empowerment of women
According to the UN, it has five components: 1) women’s sense of self-worth; 2) their right to have and to determine choices; 3) their right to have access to opportunities and resources; 4) their right to have the power to control their own lives, both within and outside the home; 5) their ability to influence the direction of social change to create a more just social and economic order, nationally and internationally.
United Nations Population Information Network (POPIN); UN Population Division, Department of Economic and Social Affairs with support from the UN Population Fund (UNFPA): Guidelines on Women's Empowerment (http://www.un.org/popin/unfpa/taskforce/guide/iatfwemp.gdl.html).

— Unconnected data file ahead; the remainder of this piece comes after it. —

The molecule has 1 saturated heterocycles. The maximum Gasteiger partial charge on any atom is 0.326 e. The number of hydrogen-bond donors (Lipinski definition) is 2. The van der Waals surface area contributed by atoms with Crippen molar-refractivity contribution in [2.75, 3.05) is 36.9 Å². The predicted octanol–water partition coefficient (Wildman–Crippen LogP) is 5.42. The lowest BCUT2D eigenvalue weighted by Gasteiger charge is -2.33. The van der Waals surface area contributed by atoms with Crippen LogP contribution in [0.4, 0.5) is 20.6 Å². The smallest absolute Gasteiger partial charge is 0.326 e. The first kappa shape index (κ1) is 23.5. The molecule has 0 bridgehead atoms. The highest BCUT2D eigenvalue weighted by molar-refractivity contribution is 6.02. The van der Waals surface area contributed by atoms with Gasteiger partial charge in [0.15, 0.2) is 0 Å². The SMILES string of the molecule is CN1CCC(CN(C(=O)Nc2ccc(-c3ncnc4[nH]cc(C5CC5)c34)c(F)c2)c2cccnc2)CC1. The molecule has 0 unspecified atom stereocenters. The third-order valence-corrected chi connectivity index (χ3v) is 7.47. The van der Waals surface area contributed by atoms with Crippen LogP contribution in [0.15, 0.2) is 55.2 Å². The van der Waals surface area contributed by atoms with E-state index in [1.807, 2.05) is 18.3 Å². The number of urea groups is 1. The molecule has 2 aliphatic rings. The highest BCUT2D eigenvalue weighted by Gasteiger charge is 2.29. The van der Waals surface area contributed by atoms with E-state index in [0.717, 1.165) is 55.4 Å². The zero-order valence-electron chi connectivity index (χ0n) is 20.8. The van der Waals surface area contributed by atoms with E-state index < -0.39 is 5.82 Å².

Empowerment of women is required. This means a greater role for women in decision making at all levels, including the household, local communities, and national parliaments. Women’s empowerment is not only a priority goal in itself but an intrinsic human right.
Asian Development Banjìk and FAORAP, Gender Equality and food security: http://www.fao.org/wairdocs/ar259e/ar259e.pdf)
Empowerment; gender empowerment
Women’s empowerment does not imply women taking over control previously held by men, but rather the need to transform the nature of power relations. Power may be understood as ‘power within,’ or self confidence, ‘power with’, or the capacity to organise with others towards a common purpose, and ‘power to’ effect change and take decisions, rather than ‘power over’ others.
Gender and Development - Concepts and Definitions, BRIDGE, 2000 (http://www.bridge.ids.ac.uk/reports/re55.pdf).
Women’s empowerment happens when individuals and organised groups are able to imagine their world differently and to realise that vision by changing the relations of power that have kept them in poverty, restricted their voice and deprived them of their autonomy.